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News of Israeli-Syrian peace talks overshadowed the more ominous developments in Lebanon on the same day last week. Those negotiations, hosted by Turkey and not yet face-to-face, are months, if not years, from producing results, but the changes in Lebanon are happening right now.
Syrian and Israeli leaders have strong political reasons to be seen talking peace but there is no hard evidence that the former is willing or the latter is able to cut a deal. In fact, a burgeoning corruption scandal could bring down the Israeli government before serious negotiations even get underway.
But on Sunday this week the Lebanese political landscape was dramatically reshaped, and that was bad news for Israel and the United States.
Former Army chief Michel Suleiman was elected president of Lebanon as part of a deal cut in Doha, Qatar, on Wednesday that effectively gives Hizbullah control of the Beirut government, with all the power and none of the responsibility.
That ended an 18-month standoff as the radical Shi'ite group took over central Beirut and effectively paralyzed the US-backed Lebanese government until it agreed to give the Hizbullah-led opposition one third of the Cabinet seats and a veto over government decisions and appointments. Sheik Hassan Nasrallah, not President Suleiman or Prime Minister Fuad Siniora, is now the man really in charge of Lebanon.
Siniora had earlier said such a deal would restore Syrian control of Lebanon, and that appears to be happening. The Doha deal is also a major victory for Hizbullah's Iranian patrons.
Hamas, though not a party to the agreement, is another big winner because Hizbullah, Syria and Iran have been providing it weapons, training and funding - and now offer a model for its power struggle with Fatah in the Palestinian Authority.
This tightens the squeeze on Israel with Shiite Islamists on its northern border and Sunni radicals in Gaza.
The Hizbullah takeover will remove any remaining impediments to the free flow of arms from Syria and Iran into Lebanon, and UNIFIL will become even more powerless to prevent it, if that's possible. The new arrangement also raises questions about the military assistance the United States has been sending to the Lebanese Armed Forces and internal security forces, now running nearly $300 million annually and, before Doha, expected to go up.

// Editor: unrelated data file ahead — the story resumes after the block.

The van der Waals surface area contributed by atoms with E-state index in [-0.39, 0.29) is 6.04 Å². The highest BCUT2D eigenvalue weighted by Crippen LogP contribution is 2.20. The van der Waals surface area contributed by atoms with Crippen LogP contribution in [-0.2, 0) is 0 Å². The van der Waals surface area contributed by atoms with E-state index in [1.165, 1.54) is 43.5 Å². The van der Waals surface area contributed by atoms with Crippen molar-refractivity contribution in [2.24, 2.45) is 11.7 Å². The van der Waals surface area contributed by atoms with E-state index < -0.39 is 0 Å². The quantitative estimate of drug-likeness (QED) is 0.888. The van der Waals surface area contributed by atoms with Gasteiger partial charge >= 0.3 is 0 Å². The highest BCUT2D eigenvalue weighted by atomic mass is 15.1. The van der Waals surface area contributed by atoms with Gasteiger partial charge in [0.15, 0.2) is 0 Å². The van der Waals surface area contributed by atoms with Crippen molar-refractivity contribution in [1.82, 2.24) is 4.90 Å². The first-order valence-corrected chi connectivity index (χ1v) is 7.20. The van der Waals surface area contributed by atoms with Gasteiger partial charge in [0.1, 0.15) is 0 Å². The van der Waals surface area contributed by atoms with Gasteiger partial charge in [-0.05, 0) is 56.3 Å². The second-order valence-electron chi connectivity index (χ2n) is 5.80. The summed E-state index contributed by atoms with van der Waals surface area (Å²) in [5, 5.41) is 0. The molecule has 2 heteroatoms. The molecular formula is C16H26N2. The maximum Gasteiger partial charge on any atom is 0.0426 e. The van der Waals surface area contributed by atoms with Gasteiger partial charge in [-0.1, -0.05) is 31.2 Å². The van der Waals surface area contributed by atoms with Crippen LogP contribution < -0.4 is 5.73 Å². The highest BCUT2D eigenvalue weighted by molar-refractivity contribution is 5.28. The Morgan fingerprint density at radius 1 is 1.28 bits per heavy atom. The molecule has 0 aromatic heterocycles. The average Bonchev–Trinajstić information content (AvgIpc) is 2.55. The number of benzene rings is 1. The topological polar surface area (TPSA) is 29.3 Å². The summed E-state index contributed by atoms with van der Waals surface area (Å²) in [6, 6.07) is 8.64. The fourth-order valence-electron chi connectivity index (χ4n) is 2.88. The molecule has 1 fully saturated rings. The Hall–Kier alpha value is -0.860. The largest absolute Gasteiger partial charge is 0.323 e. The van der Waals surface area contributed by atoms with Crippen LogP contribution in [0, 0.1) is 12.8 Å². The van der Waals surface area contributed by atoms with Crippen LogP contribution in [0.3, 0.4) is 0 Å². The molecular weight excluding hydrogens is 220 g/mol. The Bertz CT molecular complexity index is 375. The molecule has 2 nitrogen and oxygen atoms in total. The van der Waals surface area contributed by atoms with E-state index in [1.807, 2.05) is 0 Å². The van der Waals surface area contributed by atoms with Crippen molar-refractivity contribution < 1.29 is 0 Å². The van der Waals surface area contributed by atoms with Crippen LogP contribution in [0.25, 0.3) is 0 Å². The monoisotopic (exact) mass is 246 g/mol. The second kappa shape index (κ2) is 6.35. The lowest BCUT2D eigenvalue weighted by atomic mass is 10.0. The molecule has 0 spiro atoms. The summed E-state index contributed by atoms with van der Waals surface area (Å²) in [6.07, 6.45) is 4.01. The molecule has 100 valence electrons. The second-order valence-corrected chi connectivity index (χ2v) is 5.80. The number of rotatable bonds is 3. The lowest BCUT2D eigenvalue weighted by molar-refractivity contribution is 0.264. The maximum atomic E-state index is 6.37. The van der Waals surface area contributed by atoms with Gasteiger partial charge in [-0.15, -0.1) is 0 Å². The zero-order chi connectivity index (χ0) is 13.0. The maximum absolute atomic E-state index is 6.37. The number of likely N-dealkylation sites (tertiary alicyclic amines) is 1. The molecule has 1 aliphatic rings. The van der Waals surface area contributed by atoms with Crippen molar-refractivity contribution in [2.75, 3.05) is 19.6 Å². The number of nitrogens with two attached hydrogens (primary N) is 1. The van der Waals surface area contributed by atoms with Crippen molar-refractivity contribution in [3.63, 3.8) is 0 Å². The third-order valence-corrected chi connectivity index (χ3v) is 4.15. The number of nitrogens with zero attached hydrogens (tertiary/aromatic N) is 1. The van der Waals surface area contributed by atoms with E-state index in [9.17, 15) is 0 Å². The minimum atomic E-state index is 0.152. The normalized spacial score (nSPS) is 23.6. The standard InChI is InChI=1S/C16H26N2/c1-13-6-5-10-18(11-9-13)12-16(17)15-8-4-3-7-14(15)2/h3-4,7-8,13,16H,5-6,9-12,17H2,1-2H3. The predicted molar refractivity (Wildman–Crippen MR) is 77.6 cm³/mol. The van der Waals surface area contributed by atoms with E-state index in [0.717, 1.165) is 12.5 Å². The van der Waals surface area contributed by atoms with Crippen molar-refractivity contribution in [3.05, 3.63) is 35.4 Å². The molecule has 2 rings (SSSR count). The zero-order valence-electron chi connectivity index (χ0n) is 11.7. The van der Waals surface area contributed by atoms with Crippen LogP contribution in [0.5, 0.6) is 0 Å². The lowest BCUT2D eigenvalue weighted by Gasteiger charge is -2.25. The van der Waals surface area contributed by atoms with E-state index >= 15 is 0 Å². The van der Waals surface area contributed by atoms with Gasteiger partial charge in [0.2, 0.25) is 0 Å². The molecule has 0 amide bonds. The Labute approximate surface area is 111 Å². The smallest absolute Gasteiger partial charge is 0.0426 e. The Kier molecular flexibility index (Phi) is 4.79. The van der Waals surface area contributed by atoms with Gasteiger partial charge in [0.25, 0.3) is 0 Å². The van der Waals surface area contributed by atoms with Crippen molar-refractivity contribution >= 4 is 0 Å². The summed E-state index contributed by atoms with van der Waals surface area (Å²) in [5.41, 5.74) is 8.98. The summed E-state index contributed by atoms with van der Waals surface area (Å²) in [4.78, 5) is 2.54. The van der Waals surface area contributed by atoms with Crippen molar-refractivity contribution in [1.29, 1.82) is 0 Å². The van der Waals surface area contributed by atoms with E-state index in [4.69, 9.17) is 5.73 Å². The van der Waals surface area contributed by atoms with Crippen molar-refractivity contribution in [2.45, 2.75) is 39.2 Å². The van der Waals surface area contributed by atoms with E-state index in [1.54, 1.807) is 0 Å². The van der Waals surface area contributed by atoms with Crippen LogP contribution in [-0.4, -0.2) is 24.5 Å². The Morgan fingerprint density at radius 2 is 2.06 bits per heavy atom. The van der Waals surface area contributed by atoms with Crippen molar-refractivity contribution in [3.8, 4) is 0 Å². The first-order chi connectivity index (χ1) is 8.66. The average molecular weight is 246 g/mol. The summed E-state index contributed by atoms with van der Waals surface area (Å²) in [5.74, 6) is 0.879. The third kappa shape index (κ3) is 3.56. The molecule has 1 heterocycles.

Sectarian tensions are likely to grow as Hizbullah tests the limits of its power in a country that long prided itself on its religious diversity and secularism. Look for an increase in the steady exodus of Lebanon's dwindling Christian population.
ASIDE FROM the Lebanese people themselves, two big losers in last week's events were Israel and the United States. Israel was helpless to intervene in the Lebanese showdown, knowing any attempt would only have hurt those it wanted to help and could spark another war.
For the Bush administration, the month of May alone saw several major setbacks for its Middle East policy. In addition to the Hizbullah victory in Lebanon, the President made little if any progress on Israeli-Palestinian peace talks on his visit two weeks ago; Palestinian leaders snubbed him and wouldn't see him in Israel or the West Bank, only in Egypt. The Saudis rebuffed his personal plea for relief on oil prices (his second attempt in four months plus a visit from Vice President Dick Cheney). And, despite his attempts to isolate Damascus, the Israelis agreed to negotiations with Syria brokered by Turkey, leaving out Washington.
The administration had strongly backed the Siniora government as a showcase for its democracy crusade, but that has now collapsed, putting the Lebanese government in the grip of a terror organization the United States holds responsible for killing hundreds of Americans, Israelis and others from Beirut to Buenos Aires.
President Bush stood before the Knesset two weeks ago falsely accusing Sen. Barack Obama of advocating appeasement of "terrorists and radicals," while his own administration was doing just that this week by endorsing the Doha agreement that surrendered the nascent Lebanese democracy to Hizbullah.
And this is real appeasement, not just rhetoric. Israeli analyst Barry Rubin compared Doha to the surrender of the Sudetenland to Hitler 70 years earlier. "Lebanon's brief period of independence has ended. Lebanon is now incorporated - at least in part and probably more in the future - into the Iranian bloc," he said.
The Bush administration formally sanctioned the Doha agreement, declaring that it averted civil war, and the President said he hoped it "will usher in an era of political reconciliation" for the Lebanese and the new government would honor its international obligations.
Even he knows that won't happen.
Secretary of State Condoleezza Rice called Doha "a positive step," and David Welch, her assistant secretary for Near East affairs, unconvincingly called it "necessary and positive." He said since Syria and Iran supported the agreement they should "exercise a more constructive role in Lebanon."
If they do, perhaps we could have peace in our time.
Would a McCain or Obama administration have done better? It's hard to tell, but it's difficult to see how either could have done worse.